If you’re trying to decide if you want to be an education fraud whistleblower, you will have questions about how to do it right.
Deciding to become an education fraud whistleblower is a huge decision. By taking the step to report fraudulent activity, an individual exposes himself or herself to retaliation from those who gained from the fraud. Additionally, the process can take a lot of time and require tremendous effort. Calling in an anonymous tip might be easy, but being a whistleblower can involve a lot more than that. Court appearances, answering questions and gathering documents are all things a potential whistleblower might have to do.
This sounds daunting, and it can be. But to be an effective whistleblower while also staying as secure as possible, there are two primary things a person should do.
Keep a Secret
When it comes to staying secure as a whistleblower, secrecy is vital. A principal, school board or dean can’t retaliate if they don’t know who to retaliate against. It’s easy to understand how avoiding confrontation is a lot easier than winning a confrontation.
So why is avoiding retaliation such a big deal? It’s because it can lead to a lot of professional and personal problems. At the bare minimum, retaliation will probably consist of coworkers and supervisors doing everything they can to make a whistleblower’s work life miserable. It might consist of shunning them from teacher’s lounge conversations about the latest episode of a popular television show. Or maybe someone will spit in the whistleblower’s lunch. Those things sound awful, but they are only the minor retaliatory measures that could occur.
More serious retaliation can consist of physical violence, threats, firings, and blacklisting. Losing a job might not be so bad for some whistleblowers. They might not want to continue working for an organization engaging in fraud, especially one that should help children. So getting fired isn’t that big of a deal for those who plan on resigning anyway.
But the worst professional consequence is probably going to involve blacklisting. When this happens, it’s challenging to find a job in the same field or industry. At the very least, the whistleblower should expect to have to move across several counties or states to find another, similar job.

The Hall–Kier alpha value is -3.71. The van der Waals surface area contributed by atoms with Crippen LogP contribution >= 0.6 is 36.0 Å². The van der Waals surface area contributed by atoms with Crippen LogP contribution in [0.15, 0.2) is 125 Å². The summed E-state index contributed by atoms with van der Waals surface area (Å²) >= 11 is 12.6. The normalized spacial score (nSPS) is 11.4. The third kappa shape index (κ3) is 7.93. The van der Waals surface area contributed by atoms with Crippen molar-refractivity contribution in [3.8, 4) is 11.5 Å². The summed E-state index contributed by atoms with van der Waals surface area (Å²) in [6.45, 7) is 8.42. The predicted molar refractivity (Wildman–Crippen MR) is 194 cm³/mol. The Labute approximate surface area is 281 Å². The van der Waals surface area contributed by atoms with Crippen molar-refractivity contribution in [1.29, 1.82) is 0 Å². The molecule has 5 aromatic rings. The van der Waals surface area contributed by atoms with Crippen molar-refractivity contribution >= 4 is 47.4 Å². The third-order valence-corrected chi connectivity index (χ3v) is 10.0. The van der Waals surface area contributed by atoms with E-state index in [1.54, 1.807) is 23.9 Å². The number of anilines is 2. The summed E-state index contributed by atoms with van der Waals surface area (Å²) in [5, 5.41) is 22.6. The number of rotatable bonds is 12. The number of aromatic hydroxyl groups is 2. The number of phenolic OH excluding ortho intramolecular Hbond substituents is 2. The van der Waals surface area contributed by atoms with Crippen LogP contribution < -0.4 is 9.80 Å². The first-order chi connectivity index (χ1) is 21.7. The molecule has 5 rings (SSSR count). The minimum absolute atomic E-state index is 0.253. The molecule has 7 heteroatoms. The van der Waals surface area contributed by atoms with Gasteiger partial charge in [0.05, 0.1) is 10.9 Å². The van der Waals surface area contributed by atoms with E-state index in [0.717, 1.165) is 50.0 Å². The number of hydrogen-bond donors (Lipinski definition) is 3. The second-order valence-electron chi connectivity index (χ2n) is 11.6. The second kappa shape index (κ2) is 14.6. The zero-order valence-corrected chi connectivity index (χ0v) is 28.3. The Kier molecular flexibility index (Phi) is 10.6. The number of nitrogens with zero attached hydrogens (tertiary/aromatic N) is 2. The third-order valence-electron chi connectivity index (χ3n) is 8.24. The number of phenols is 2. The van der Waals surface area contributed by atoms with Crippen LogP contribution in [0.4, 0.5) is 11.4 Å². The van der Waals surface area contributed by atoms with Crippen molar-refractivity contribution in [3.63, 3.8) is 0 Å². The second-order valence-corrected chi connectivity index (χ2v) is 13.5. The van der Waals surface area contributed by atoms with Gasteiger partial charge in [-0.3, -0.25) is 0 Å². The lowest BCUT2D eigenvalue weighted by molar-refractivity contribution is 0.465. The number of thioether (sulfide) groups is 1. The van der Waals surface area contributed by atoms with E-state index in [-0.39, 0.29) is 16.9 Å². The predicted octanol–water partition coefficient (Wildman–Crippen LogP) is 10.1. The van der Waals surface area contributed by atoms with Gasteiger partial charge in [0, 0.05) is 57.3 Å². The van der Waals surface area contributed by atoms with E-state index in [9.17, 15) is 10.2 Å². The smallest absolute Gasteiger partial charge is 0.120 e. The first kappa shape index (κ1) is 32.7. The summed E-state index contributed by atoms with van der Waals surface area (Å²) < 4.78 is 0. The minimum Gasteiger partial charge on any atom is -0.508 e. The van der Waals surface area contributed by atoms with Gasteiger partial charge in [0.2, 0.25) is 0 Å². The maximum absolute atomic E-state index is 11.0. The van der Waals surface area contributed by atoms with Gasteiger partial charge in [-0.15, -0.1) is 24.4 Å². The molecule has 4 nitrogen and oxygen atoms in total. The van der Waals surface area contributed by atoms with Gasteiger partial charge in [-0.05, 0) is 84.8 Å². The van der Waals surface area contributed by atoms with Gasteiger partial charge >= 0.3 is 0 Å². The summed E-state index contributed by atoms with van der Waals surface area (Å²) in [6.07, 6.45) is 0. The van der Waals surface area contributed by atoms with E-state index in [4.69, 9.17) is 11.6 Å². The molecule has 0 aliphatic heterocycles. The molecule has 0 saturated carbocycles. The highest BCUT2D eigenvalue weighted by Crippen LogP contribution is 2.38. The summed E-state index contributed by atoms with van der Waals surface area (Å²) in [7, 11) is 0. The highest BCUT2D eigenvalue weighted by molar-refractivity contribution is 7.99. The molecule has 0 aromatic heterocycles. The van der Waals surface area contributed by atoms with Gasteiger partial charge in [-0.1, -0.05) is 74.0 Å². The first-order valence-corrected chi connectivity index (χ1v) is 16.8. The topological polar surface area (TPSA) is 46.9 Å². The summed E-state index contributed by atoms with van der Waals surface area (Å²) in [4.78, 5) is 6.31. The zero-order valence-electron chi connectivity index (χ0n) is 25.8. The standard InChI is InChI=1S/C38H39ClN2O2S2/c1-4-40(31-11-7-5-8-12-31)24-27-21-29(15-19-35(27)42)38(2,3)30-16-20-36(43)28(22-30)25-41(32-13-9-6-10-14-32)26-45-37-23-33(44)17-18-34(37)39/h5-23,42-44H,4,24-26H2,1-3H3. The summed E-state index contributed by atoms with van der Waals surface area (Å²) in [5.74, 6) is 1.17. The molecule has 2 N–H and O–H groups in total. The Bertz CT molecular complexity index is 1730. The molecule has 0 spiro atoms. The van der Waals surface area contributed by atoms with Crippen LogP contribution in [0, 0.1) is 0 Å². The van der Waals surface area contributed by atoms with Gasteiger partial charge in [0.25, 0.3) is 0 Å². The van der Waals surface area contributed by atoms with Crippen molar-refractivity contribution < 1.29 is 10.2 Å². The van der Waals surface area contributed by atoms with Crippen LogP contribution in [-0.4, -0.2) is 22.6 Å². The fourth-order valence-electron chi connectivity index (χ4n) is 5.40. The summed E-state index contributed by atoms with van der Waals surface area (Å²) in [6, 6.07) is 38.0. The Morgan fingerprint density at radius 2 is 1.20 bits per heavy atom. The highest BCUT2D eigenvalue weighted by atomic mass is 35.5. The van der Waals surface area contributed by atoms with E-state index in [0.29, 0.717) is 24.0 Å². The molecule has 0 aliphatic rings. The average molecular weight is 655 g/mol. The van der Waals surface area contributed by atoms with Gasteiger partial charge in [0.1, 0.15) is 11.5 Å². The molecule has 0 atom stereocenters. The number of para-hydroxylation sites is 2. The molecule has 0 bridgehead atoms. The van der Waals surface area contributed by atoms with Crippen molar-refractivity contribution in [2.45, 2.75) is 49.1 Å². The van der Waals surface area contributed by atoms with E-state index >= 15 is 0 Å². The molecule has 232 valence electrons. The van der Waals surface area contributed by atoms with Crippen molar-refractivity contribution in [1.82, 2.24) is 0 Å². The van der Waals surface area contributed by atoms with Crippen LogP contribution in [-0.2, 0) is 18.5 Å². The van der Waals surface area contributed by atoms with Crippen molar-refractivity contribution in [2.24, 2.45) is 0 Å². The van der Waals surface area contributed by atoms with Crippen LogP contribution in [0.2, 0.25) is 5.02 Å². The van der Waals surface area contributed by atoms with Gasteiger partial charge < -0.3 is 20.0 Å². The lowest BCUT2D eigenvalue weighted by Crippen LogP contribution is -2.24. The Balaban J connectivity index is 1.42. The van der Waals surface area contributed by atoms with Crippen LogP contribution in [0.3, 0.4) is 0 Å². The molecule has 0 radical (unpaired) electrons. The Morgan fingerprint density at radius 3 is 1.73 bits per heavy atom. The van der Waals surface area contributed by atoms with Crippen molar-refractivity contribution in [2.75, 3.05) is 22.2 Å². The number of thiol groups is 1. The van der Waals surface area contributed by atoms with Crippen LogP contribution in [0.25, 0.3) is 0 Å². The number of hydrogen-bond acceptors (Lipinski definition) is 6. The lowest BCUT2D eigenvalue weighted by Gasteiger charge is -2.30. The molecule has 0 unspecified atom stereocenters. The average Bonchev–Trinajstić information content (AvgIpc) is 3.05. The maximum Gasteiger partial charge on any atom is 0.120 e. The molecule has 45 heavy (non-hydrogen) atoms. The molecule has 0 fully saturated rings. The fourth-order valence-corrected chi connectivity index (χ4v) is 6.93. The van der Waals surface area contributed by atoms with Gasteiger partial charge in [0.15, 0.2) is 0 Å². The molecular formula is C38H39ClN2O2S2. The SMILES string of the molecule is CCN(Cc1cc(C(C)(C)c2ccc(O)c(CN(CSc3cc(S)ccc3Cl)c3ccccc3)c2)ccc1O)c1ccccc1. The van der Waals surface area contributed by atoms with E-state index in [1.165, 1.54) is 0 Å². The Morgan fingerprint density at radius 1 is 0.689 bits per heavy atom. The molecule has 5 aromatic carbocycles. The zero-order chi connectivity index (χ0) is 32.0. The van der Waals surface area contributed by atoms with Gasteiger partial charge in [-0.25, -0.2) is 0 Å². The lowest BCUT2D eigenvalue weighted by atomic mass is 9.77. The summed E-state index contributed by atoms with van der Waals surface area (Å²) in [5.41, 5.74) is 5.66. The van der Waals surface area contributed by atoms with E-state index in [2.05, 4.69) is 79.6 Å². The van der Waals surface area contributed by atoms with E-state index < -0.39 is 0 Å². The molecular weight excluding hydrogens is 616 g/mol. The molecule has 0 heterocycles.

Then there are the threats and potential for physical violence. This is the worst type of retaliation, although it’s usually relatively rare. Considering how bad this retaliation can be, a prospective whistleblower may wonder how to best stay secret. This starts by speaking with an attorney.
The best way to stay secure when serving as a whistleblower is to get the advice of someone who has a lot of knowledge about it. One way to find this person is to consult with an attorney that works in the whistleblower legal field. Whistleblowing is a unique area of law, so it’s common to find attorneys that focus much of their time and energy on only whistleblowing legal cases.
A whistleblower attorney can provide advice on how to become a whistleblower as safely and securely as possible. They will give tips on how to report fraud anonymously and what expectations of secrecy a whistleblower can expect. For instance, if a whistleblower reports fraud and an investigation takes place which results in civil or criminal legal proceedings, then a whistleblower’s identity will come out. The only question is when.
Staying secret forever is very hard to do. One way a whistleblower attorney can help is by making the process as effective as possible. It will be easier for a whistleblower to handle retaliation if they know they will get a financial reward (through a qui tam action) or that blowing the whistle will lead to positive changes.
Professional Advice Is a Must
To achieve either one of these goals, a whistleblower will probably need professional legal advice. For example, to bring a qui tam action, the law actually requires the whistleblower to hire an attorney. This is because, in a qui tam action, the whistleblower is bringing a lawsuit against the person or organization committing the fraud on behalf of the government. Therefore, the consequences of the qui tam action fall on the government (at least in theory), not the whistleblower.
Even if the whistleblower doesn’t care about money or bringing a lawsuit, an attorney is helpful because they can make the act of whistleblowing as worthwhile as possible. They can advise the whistleblower on how to safely and legally gather evidence so the people involved in the fraud can face the consequences in court. The last thing a whistleblower wants to do is expose themselves to retaliation by reporting the scam. They may then have the responsible parties find a way to escape liability because the whistleblower improperly obtained evidence. Or worse, the whistleblower wants to avoid accidentally tipping off the guilty parties in a way that allows them to destroy valuable evidence.
Still Want to Be an Education Fraud Whistleblower?
Learn more about becoming an education fraud whistleblower by contacting our team at Bothwell Law Group online now.